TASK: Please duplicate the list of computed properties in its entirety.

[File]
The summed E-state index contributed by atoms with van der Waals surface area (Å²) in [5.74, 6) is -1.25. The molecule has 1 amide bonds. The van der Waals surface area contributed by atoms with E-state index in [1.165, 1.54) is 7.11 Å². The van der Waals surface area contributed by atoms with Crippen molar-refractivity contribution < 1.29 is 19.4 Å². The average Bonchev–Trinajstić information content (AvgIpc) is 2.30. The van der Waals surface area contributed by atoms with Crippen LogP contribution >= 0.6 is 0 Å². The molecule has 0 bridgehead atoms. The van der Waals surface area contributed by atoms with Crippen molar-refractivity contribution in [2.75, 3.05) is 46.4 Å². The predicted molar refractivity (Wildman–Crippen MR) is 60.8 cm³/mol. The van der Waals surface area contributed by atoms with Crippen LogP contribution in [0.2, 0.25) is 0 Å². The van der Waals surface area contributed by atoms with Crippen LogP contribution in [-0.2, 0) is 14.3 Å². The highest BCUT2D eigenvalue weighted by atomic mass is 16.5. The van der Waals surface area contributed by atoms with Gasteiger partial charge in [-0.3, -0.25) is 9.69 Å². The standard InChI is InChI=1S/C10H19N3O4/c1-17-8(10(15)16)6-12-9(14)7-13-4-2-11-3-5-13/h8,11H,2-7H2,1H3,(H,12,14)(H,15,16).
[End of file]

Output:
The summed E-state index contributed by atoms with van der Waals surface area (Å²) in [5.74, 6) is -1.25. The molecule has 1 amide bonds. The van der Waals surface area contributed by atoms with E-state index in [1.165, 1.54) is 7.11 Å². The van der Waals surface area contributed by atoms with Crippen molar-refractivity contribution < 1.29 is 19.4 Å². The average Bonchev–Trinajstić information content (AvgIpc) is 2.30. The van der Waals surface area contributed by atoms with Crippen LogP contribution >= 0.6 is 0 Å². The molecule has 0 bridgehead atoms. The van der Waals surface area contributed by atoms with Crippen molar-refractivity contribution in [2.75, 3.05) is 46.4 Å². The predicted molar refractivity (Wildman–Crippen MR) is 60.8 cm³/mol. The van der Waals surface area contributed by atoms with Crippen LogP contribution in [0.2, 0.25) is 0 Å². The van der Waals surface area contributed by atoms with Crippen LogP contribution in [-0.2, 0) is 14.3 Å². The highest BCUT2D eigenvalue weighted by atomic mass is 16.5. The van der Waals surface area contributed by atoms with Gasteiger partial charge in [-0.3, -0.25) is 9.69 Å². The standard InChI is InChI=1S/C10H19N3O4/c1-17-8(10(15)16)6-12-9(14)7-13-4-2-11-3-5-13/h8,11H,2-7H2,1H3,(H,12,14)(H,15,16).